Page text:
From the article:
Recent reports by the co-chairs of the Modernizing Foreign Assistance Network (MFAN) and a task force of the Center for Strategic and International Studies (CSIS) take the long view by proposing far-reaching structural reforms. Although the current administration is unlikely to embrace their recommendations, they offer a compelling vision and set a constructive tone for debate.
A new paper by Jeremy Konyndyk and Cindy Huang of the Center for Global Development (CGD) opts for a different approach, adding to the mix a list of 14 smart, “immediately actionable reforms.” Although it also lays out options for major reorganization, most of the emphasis is on what could be done now to pave the way for future progress.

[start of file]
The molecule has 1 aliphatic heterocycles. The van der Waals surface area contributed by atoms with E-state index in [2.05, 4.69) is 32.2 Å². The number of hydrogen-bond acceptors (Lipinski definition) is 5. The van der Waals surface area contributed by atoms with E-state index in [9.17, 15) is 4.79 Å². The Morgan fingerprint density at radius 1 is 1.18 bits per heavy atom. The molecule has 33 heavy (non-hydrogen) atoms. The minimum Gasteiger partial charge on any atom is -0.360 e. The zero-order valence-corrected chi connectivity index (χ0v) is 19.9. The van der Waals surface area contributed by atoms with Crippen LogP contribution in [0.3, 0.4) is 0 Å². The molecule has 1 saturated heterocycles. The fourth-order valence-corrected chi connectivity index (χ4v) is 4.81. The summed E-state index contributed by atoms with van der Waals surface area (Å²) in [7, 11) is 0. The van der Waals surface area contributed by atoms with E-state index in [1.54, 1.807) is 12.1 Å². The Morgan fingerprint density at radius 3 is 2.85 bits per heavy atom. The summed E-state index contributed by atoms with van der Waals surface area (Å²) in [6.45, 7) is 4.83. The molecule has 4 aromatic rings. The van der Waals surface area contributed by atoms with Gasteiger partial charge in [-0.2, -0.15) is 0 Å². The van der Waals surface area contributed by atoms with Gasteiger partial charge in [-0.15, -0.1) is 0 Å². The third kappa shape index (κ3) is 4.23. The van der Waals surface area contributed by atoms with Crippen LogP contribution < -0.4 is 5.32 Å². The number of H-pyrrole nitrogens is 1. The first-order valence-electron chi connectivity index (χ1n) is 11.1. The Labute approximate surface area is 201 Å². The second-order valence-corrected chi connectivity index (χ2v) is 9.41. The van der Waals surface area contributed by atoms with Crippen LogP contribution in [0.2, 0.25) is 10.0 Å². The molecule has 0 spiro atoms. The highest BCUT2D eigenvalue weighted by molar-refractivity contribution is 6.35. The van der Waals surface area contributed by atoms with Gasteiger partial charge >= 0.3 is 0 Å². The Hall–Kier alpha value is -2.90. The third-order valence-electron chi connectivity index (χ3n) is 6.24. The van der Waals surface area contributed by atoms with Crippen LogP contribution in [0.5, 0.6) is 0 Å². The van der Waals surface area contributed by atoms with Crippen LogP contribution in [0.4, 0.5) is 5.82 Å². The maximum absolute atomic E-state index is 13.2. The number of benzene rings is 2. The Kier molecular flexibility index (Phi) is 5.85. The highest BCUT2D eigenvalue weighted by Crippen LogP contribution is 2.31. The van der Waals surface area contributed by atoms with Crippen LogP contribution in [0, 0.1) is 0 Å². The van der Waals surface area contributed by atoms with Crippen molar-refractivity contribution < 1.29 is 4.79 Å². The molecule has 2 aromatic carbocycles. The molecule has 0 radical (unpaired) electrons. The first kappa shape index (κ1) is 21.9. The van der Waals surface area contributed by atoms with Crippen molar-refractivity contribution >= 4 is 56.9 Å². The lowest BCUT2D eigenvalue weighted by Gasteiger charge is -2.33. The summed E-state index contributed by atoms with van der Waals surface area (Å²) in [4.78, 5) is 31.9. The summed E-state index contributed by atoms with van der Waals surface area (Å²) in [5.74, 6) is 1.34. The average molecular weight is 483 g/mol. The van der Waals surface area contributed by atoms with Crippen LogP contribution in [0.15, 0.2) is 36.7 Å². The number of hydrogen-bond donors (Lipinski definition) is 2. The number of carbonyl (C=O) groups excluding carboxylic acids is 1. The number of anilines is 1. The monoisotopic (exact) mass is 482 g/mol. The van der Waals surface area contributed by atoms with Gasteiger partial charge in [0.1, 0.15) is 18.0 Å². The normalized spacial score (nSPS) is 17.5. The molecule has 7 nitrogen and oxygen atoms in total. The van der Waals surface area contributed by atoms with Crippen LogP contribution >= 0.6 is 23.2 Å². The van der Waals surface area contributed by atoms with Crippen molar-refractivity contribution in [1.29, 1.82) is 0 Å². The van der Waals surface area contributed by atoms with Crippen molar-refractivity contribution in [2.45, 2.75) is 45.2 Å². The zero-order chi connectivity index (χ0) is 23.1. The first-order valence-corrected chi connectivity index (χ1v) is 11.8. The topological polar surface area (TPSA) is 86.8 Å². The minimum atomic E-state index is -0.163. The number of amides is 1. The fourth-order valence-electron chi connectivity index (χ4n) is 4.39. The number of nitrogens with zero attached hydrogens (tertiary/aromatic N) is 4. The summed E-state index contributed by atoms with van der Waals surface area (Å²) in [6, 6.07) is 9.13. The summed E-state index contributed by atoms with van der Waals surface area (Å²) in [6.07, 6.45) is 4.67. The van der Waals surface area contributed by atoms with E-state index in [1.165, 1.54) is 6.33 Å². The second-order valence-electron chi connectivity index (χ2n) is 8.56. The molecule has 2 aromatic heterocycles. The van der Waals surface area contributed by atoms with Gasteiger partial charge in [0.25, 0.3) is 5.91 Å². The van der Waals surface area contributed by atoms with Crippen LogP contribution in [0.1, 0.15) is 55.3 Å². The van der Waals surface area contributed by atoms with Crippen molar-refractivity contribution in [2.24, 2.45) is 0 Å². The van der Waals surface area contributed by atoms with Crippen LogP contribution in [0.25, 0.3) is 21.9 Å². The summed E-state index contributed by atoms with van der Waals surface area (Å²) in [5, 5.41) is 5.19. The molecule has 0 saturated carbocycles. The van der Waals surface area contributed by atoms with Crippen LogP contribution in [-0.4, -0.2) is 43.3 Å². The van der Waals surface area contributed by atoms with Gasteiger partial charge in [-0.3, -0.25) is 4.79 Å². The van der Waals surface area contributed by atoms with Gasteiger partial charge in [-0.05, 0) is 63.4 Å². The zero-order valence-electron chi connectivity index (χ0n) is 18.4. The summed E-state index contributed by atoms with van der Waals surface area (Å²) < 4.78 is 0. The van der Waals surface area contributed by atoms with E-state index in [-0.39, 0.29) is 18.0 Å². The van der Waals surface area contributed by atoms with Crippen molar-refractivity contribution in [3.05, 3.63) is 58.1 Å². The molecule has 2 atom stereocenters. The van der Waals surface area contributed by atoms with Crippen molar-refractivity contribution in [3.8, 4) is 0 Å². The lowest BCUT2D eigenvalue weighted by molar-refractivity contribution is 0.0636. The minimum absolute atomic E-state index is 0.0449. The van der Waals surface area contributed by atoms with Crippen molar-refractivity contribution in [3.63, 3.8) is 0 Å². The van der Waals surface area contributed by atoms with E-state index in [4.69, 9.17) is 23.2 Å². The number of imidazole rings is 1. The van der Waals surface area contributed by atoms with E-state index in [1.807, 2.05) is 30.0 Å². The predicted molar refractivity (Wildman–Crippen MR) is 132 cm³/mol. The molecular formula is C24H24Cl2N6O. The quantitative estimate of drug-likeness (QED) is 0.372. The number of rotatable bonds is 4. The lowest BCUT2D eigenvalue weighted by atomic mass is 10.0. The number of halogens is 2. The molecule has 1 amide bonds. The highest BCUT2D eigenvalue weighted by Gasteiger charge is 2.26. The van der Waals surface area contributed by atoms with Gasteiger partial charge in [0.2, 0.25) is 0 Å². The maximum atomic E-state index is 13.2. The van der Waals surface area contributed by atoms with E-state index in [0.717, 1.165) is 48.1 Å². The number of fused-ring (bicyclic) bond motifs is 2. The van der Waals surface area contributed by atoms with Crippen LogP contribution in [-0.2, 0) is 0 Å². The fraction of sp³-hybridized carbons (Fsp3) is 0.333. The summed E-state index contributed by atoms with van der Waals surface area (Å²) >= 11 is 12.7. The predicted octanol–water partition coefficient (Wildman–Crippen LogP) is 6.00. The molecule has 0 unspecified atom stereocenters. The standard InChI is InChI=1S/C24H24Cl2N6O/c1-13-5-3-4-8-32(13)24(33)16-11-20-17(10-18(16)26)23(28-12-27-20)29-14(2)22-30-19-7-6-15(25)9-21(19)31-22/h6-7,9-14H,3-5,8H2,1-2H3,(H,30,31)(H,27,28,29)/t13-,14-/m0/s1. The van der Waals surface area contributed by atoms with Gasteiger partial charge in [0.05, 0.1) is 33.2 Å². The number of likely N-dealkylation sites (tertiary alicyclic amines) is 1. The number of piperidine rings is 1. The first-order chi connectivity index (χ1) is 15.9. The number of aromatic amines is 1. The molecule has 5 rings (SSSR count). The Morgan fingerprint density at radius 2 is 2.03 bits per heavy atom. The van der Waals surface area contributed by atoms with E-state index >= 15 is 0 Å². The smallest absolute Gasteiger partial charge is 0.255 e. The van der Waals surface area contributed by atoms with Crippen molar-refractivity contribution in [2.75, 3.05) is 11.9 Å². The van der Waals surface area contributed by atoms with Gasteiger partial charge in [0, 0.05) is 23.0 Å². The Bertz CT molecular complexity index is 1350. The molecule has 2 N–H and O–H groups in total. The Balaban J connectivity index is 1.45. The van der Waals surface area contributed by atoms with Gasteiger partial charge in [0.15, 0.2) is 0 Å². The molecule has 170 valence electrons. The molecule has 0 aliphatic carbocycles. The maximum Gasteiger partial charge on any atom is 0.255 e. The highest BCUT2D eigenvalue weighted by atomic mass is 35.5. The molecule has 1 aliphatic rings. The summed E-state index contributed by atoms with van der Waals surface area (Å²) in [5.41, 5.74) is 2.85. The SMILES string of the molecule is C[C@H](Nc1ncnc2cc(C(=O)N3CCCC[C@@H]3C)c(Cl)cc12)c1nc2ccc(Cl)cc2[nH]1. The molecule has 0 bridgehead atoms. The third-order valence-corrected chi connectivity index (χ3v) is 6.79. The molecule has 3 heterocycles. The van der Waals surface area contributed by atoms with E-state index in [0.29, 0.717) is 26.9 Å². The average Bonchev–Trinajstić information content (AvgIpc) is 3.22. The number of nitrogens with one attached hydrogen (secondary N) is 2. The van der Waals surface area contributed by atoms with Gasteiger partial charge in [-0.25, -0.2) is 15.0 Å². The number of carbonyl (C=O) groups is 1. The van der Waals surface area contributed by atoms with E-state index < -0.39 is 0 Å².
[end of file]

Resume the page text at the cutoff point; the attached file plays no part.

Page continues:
Half the proposed reforms involve changes that the administration could make without legislative approval. To the uninitiated they may sound abstruse, but they can be grouped under three general headings.
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